Galaxies are classified based on their shapes. There are three main shapes of galaxies in the universe: spiral, elliptical, and irregular. The stars, gas, and dust gather in spiral arms around the center in spiral galaxies. Older stars are in the center while newer stars are part of the arms. About 20% of all galaxies have the spiral shape, including the Milky Way.

Elliptical galaxies consist of a large mass of stars that clump together in the shape of an ellipse (like the shape of a stretched circle). These consist mostly of old stars and not a lot of gas or dust. The largest galaxies in the universe are usually elliptical, but elliptical galaxies can be small. They account for 60% of galaxies.

The last classification is irregular. These galaxies have no shape or specific pattern. They usually form when two galaxies collide and lose their spiral or elliptical shape. In addition, they often remain influenced by the gravity of nearby galaxies. Irregular galaxies make up 20% of galaxies in the universe.

A starburst is a name for galaxies that form many new stars at a fast rate during a collision. However, it is important to remember that the development, movement, and collision of galaxies and stars take place over millions or billions of years. A galactic year, the time it takes for the sun to orbit the center of the Milky Way galaxy, is about 200 million years.


The Galaxies lesson plan includes three worksheets: an activity worksheet, a practice worksheet, and a homework assignment. Each one will help students solidify their grasp of the material they learned throughout the lesson. You can refer to the classroom procedure guidelines to know when to hand out each worksheet.


For the activity, students will get to create mobiles of different galaxies. They will use the materials and supplies you provide to create and assemble their mobiles. First, they will trace or draw different galaxy shapes onto the construction paper, which they will then cut out. Using a marker, they will label the shape and the name of the galaxy. They can use the other supplies to embellish their mobiles.

Once they assemble their mobiles, students will share them with the rest of the class and explain the different shapes and names. You can display their galaxies in the classroom or other location in the school.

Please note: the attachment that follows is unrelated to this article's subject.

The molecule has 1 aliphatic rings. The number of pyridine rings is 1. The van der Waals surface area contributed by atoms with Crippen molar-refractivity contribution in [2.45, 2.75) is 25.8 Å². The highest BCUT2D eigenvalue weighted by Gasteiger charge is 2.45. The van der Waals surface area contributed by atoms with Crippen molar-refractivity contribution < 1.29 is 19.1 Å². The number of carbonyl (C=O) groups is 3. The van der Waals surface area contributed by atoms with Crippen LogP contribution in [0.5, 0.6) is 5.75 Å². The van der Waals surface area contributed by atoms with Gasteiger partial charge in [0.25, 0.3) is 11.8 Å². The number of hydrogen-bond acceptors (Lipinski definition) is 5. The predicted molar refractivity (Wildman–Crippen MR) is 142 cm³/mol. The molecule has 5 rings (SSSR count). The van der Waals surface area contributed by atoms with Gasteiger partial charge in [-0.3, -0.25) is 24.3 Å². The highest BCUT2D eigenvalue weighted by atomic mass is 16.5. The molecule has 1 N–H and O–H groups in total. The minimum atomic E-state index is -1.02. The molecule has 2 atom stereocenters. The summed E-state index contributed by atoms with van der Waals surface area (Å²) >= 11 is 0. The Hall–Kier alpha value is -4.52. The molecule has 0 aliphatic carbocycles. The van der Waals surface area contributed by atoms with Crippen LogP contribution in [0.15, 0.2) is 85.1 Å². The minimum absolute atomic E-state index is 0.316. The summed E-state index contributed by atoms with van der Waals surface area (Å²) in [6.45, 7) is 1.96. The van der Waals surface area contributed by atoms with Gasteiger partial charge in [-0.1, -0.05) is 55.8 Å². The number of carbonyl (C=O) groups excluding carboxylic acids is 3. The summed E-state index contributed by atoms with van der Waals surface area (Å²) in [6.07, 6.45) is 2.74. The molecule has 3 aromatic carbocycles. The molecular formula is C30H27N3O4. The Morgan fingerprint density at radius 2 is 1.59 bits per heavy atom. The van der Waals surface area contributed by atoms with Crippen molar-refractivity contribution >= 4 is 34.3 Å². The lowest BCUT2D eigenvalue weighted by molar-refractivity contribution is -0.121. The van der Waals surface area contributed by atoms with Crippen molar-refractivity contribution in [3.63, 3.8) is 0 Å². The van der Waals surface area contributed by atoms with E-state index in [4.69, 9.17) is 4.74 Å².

The practice worksheet divides into two separate matching sections. For the first section, students will match descriptions to the correct term they represent. There are 12 descriptions and 12 possible options in the word bank. The second section requires students to match characteristics with the correct type of galaxy. There are eight total descriptions in this section.


For the homework assignment, students will first answer a series of 10 questions that relate to the facts they learned during the lesson. Next, they will name the three shapes or types of galaxies. At the bottom of the page, they will get to create a new galaxy type and name. There is room for them to sketch a picture of it, name it, and name a specific galaxy.

Worksheet Answer Keys

The lesson plan document includes answer keys for the practice and homework worksheets. All the correct answers are in red to make it easy to compare them with students’ responses. Only the last prompt of the homework assignment should have any variation. All other responses should mirror those of the answer keys. If you choose to administer the lesson pages to your students via PDF, you will need to save a new file that omits these pages. Otherwise, you can simply print out the applicable pages and keep these as reference for yourself when grading assignments.

Additional information




4th Grade, 5th Grade, 6th Grade

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Use them all the time

I love using Clarendon/Learn Bright. My students are engaged and interested. They like the activities and are actually learning!

Kathy H.

Galaxies Review

The students loved learning about galaxies, they especially liked the mobile.

Beth W.

Excellent resource

I used this with my Year 5 class and they loved it. I really liked the cross-curricular element, mixing Science with Literacy and Art. I adapted the reading comprehension and made it a jigsaw activity, where 2 groups had to find the answers to half of the questions and then pair up with the other group to share their answers. This made it a fun activity, practising listening and speaking skills and teamwork, and reading skills like skimming and scanning. The Glittering Galaxies (as I called it) Art activity was very enjoyable and I put up some images of different types of galaxies on the board which the kids used as inspiration. Thank you!

Brenda N.

Awesome Resource

I loved using this! So easy, so fun, and so engaging

Kathy E.


Great resource for my 5th grade science class